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Jennifer Byrne Presents: Just big kids? Why adults are reading YA fiction

The Young Adult, or YA, publishing market might be huge, but not all readers of YA books are teenagers. Perhaps surprisingly, increasing numbers of adults are choosing to read books written for the YA market. Join in this panel discussion as four YA authors discuss the reasons why their books are being picked up by adult readers.

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What's With Poetry?, Ch 5: Visual language

When someone is telling you a story, do you visualise that story? You're not alone! A good storyteller or a poet knows exactly how to use certain words so the listener will visualise the story or poem in the way the storyteller or poet intends. A few well chosen and crafted words can allow readers to visualise a whole world. ...

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Thinking about story themes

Noa and Francis are two young writers who've had their stories published. Listen as they talk about the main ideas they chose to explore in their stories. Find and watch the clips of Noa and Francis reading their pieces at the Melbourne Writers Festival (also found on Splash). How did they build their stories around the ...

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Interviews With 10 Australian Authors, Ch 1: Yasou! from Nadia Wheatley

Yasou! Five Times Dizzy is the story of a young girl who tries to bring happiness back into her Yaya's life by giving her a goat. Author Nadia Wheatley speaks with Tom Tilley about her memories of a Greek Australian family living in Newtown and of the years she lived in Crete as being the inspiration behind the story.

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Interviews With 10 Australian Authors, Ch 2: Draw with Bronwyn Bancroft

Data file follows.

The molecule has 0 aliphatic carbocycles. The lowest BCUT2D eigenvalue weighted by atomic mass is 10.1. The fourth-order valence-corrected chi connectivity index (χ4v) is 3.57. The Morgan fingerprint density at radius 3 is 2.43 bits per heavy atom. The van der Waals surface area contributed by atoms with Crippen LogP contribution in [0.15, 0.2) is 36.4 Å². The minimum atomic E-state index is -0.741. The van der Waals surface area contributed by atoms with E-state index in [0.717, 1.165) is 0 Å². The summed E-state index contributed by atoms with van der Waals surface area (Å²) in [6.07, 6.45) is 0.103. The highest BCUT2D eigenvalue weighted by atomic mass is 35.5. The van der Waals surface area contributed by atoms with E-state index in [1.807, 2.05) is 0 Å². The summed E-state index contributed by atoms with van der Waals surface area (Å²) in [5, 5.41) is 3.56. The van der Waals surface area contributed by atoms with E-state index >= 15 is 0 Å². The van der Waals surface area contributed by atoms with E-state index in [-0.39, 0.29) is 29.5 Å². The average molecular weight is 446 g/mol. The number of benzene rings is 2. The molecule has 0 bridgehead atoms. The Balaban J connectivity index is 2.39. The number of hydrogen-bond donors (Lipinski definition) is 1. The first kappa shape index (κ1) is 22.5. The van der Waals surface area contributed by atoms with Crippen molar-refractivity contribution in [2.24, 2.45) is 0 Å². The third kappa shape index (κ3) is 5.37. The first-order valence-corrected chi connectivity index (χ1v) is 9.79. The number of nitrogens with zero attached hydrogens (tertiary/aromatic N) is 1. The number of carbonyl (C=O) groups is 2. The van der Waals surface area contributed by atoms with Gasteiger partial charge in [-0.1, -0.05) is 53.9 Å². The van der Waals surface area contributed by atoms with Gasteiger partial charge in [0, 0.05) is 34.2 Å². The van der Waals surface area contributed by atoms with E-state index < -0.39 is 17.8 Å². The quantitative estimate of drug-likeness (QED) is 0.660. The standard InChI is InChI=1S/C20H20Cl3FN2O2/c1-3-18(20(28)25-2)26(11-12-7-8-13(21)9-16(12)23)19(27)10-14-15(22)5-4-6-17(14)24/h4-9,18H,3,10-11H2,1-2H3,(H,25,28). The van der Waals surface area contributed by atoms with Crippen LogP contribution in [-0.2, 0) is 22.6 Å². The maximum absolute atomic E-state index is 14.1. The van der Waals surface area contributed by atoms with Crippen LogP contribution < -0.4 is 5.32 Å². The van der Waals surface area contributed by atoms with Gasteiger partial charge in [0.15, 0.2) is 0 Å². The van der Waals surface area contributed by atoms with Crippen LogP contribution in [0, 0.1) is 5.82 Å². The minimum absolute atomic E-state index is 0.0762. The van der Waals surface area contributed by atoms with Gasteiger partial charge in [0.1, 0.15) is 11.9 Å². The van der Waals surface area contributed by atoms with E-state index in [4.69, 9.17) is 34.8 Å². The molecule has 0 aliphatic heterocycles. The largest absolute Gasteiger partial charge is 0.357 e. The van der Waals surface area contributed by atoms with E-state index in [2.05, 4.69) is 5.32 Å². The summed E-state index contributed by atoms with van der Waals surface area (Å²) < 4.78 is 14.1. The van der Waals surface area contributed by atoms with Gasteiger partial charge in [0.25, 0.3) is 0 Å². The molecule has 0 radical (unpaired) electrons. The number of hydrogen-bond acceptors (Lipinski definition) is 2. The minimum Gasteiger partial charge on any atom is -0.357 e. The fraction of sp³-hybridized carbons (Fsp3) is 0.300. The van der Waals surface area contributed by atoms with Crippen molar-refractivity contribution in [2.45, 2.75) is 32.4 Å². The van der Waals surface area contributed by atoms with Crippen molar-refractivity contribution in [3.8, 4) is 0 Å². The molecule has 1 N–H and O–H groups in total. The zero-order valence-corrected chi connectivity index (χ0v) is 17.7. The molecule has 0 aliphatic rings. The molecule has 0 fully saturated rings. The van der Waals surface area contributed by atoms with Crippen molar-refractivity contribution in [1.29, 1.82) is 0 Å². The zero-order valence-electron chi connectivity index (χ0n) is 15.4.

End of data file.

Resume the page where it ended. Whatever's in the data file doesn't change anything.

How do you draw a giant rainstorm? Bronwyn Bancroft loves Australian nature. She knows how to paint the weather, the land, and the animals. In this interview she speaks about what it's like to live in a country town when a storm hits.

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Wuthering Heights: Violence and cruelty

Why might Emily Bronte have included numerous instances of cruelty in Wuthering Heights? Listen as John Bowen, Professor of Nineteeth-century Literature, considers the reasons behind the brutality in the novel. This clip is one in a series of four from the British Library.

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First Tuesday Book Club: What's so funny about parody?

Parody is a popular form of humour where a particular subject is mocked or trivialised. The novel 'Cold Comfort Farm' is an example of parody. But what makes novels such as this so funny? Find out more by exploring this clip.

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Books shaping identity

Do you identify with a book's protagonists when you read? Shamini Flint says she started writing her Sasha series of books about a girl growing up in Asia because she couldn't find books like these for her daughter. She thought it was important for her to be exposed to characters who were like her - someone who looked like ...

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Interviews With 10 Australian Authors, Ch 9: Leigh Hobbs as Old Tom

Leigh Hobbs writes and draws the pictures in the Old Tom stories. He describes Old Tom as being ‘sneaky' and ‘sly' and ‘naughty'. What words would you use to describe Old Tom? In the video, Leigh talks about what he was like when he was a child. In what ways are Old Tom and Leigh the same?

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Jane Eyre: Fairytale and realism

Do you detect a hint of the supernatural in Jane Eyre? Professor John Bowen, Professor of Nineteeth-century Literature at the University of York, says, 'It is a novel with a lot of haunting in it.' Listen as Professor Bowen discusses the fairytale and gothic elements in Charlotte Bronte's classic novel. This clip from The ...